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Unit information: Biological Chemistry 1B: Powering Biomolecular Interactions in 2015/16

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Unit name Biological Chemistry 1B: Powering Biomolecular Interactions
Unit code BIOC10002
Credit points 20
Level of study C/4
Teaching block(s) Teaching Block 2 (weeks 13 - 24)
Unit director Professor. Leo Brady
Open unit status Not open

Biological Chemistry 1A



School/department School of Biochemistry
Faculty Faculty of Life Sciences

Description including Unit Aims

The overall aim of this unit is to extend training in the fundamental biomolecular concepts introduced in Biological Chemistry 1A. Specifically, the unit aims to provide coverage of the key concepts of biomolecular interactions. This includes ligand binding and enzyme catalysis, and the role of energy in driving biomolecular interactions including redox, photosynthetic and chemiosmotic concepts. In addition, the unit will also provide elementary training in mathematical techniques used in the analysis of biomolecular interactions. The unit also aims to familiarise students with the operation of academic biomolecular research practice including examples of current hot research topics, and to introduce elementary scientific writing skills. Together with Biological Chemistry 1A, the content of this unit provides a foundation for students going on to take all second year Biochemistry units and many other FMVS I-level units. The general aims of the unit are:

  • to provide students with an understanding and appreciation of the key concepts describing and driving biomolecular interactions;
  • to familiarise students with basic mathematical operations used in biomolecular research;
  • to expose students to current biomolecular and biomedical research practice;
  • to provide opportunities for students to engage in a range of scientific writing styles.

Intended Learning Outcomes

  1. An understanding of the basic concepts surrounding ligand binding and enzyme catalysis;
  2. An appreciation for the different forms and role of energy in driving biomolecular interactions;
  3. Knowledge of how biomolecular interactions are driven by redox, photosynthetic, proton gradient and thermodynamic processes;
  4. Proficiency in the use of basic mathematical operations used in the analysis of biomolecular interactions.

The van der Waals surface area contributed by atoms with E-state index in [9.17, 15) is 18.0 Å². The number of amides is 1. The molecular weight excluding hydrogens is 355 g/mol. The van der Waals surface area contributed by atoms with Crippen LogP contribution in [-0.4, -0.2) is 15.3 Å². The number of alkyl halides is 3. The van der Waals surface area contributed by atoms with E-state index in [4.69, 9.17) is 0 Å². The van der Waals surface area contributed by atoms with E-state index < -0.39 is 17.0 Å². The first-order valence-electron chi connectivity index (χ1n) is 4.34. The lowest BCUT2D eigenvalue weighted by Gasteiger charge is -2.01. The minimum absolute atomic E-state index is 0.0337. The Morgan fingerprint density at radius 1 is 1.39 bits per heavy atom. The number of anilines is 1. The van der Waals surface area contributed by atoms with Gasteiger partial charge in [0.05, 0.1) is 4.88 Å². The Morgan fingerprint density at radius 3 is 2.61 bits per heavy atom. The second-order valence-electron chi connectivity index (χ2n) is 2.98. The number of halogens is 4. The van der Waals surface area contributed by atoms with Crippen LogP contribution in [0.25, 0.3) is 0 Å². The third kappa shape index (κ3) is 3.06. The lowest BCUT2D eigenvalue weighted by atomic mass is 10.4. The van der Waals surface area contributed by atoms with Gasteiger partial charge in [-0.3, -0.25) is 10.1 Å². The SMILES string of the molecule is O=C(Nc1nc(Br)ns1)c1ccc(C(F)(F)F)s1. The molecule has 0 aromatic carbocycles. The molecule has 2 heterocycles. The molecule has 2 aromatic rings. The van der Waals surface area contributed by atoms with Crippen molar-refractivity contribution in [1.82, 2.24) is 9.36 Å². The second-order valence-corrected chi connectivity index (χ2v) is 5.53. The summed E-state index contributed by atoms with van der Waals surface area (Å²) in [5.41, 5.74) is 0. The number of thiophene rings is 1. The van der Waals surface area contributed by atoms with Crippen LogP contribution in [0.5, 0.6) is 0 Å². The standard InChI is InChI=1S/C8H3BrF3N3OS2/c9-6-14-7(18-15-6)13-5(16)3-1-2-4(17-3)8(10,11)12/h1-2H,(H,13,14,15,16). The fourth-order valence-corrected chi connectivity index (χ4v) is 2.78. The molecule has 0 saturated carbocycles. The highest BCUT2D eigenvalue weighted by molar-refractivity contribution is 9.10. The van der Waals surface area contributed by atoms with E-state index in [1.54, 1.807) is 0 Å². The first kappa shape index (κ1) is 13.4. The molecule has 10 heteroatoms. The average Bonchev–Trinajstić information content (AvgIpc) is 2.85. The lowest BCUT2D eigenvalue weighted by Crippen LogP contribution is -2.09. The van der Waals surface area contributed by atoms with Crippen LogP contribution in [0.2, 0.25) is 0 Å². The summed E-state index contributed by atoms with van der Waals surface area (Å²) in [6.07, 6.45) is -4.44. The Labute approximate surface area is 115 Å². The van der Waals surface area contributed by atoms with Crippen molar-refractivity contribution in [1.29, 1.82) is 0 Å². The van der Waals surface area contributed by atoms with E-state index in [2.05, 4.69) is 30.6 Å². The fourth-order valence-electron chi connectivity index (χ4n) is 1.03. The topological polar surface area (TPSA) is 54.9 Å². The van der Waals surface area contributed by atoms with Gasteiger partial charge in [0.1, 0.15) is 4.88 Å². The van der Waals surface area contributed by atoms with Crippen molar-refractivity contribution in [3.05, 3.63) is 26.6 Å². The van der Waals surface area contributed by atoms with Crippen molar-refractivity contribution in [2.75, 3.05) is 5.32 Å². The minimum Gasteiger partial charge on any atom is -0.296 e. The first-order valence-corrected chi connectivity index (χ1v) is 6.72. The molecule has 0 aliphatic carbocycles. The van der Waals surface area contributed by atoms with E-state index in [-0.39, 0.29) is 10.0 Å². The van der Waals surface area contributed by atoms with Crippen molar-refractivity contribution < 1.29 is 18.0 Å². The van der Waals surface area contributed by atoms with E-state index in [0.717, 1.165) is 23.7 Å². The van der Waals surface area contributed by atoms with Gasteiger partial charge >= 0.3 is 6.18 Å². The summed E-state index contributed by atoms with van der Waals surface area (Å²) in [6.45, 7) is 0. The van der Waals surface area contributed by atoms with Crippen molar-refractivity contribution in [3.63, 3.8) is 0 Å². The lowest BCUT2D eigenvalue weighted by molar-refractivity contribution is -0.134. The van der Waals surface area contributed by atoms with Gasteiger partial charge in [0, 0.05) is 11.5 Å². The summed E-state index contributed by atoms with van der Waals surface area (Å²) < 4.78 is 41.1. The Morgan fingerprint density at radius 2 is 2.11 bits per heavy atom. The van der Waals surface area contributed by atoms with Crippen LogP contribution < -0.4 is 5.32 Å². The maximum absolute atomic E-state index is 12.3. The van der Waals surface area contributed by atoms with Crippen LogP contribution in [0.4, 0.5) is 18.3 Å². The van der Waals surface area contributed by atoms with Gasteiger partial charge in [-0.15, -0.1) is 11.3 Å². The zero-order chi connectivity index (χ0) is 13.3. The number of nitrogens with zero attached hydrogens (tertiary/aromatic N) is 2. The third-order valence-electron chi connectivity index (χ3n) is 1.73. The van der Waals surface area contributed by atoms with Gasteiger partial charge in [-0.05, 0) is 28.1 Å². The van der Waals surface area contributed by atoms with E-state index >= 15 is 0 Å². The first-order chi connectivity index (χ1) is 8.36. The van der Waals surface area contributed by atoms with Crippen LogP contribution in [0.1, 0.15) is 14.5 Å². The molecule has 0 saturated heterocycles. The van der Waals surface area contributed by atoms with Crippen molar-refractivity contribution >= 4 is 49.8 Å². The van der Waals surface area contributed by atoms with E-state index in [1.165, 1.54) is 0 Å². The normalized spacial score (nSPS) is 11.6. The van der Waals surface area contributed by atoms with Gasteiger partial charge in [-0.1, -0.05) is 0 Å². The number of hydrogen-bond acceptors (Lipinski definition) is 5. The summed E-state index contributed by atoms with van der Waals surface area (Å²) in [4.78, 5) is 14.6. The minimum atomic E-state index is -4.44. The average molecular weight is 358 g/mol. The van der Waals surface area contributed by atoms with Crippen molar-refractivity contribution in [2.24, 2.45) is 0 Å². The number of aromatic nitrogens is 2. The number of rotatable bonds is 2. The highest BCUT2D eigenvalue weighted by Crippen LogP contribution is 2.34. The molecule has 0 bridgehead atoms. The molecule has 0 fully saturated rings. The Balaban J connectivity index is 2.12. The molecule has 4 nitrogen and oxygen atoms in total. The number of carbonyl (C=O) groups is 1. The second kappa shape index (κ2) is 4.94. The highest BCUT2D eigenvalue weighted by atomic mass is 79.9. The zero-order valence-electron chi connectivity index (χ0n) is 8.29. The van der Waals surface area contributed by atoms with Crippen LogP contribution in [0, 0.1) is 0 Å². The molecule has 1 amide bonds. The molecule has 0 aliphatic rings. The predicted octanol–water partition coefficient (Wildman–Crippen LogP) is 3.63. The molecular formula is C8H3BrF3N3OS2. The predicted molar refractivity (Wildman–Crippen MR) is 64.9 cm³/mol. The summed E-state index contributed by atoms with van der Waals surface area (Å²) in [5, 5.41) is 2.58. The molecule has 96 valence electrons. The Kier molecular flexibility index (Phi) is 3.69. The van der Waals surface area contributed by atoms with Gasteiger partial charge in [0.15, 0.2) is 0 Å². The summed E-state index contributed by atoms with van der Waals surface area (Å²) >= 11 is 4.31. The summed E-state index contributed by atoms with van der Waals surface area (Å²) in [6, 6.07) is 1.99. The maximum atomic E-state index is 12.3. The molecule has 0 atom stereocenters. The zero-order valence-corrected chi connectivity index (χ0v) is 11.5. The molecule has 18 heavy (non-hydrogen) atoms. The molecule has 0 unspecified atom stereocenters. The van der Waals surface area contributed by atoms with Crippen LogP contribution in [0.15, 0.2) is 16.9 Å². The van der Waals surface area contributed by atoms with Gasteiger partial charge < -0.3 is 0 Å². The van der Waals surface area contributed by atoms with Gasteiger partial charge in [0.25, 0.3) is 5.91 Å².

5. An ability to perform basic biochemical analyses and use simple laboratory apparatus, follow instructions and operate in a safe manner;
  6. Familiarity with the practice of biomolecular research within an academic environment;
  7. An ability to comprehend, communicate and explain scientific knowledge and research methods within the field of biomolecular research at an elementary level in writing.

Teaching Information

Lectures, small group tutorials, calculation workshop sessions, work shadowing and independent study. The e-Biolabs Dynamic Laboratory Manual provides important e-learning resource in advance of (and during) the workshop sessions. A small amount of pre-tutorial online material will be provided to assist students with tutorial work. Online self test questions within e-Biolabs. Breakdown of teaching delivery: 3 lectures per week for 9 weeks 2 practicals 5 workshops 2 tutorials Guided project work including work shadowing in research laboratory

Summative examination at end of unit

Assessment Information

Students will be: (i) continuously assessed in practicals (summative and formative, 10%) [ILOs 1-5]; (ii) will experience formative assessment within the unit, particularly in the five calculation workshops [ILOs 1-4] (iii) Students will be further assessed on this unit by 2 guided projects (each requiring submission of a 800-1000 word prepared essay (summative and formative, 20%) [ILOs 6 & 7] (iv) and an end of unit 2-hour written examination comprising MCQs, calculations and short answer questions (summative, 70%) [ILOs 1-4, 7].

Reading and References

Chemistry for the Biosciences, 2nd edition, J Crowe and T Bradshaw, Oxford 2010 The Molecules of Life, 1st edition, J Kuriyan, B Konforti and D Wemmer, Garland Science, 2013.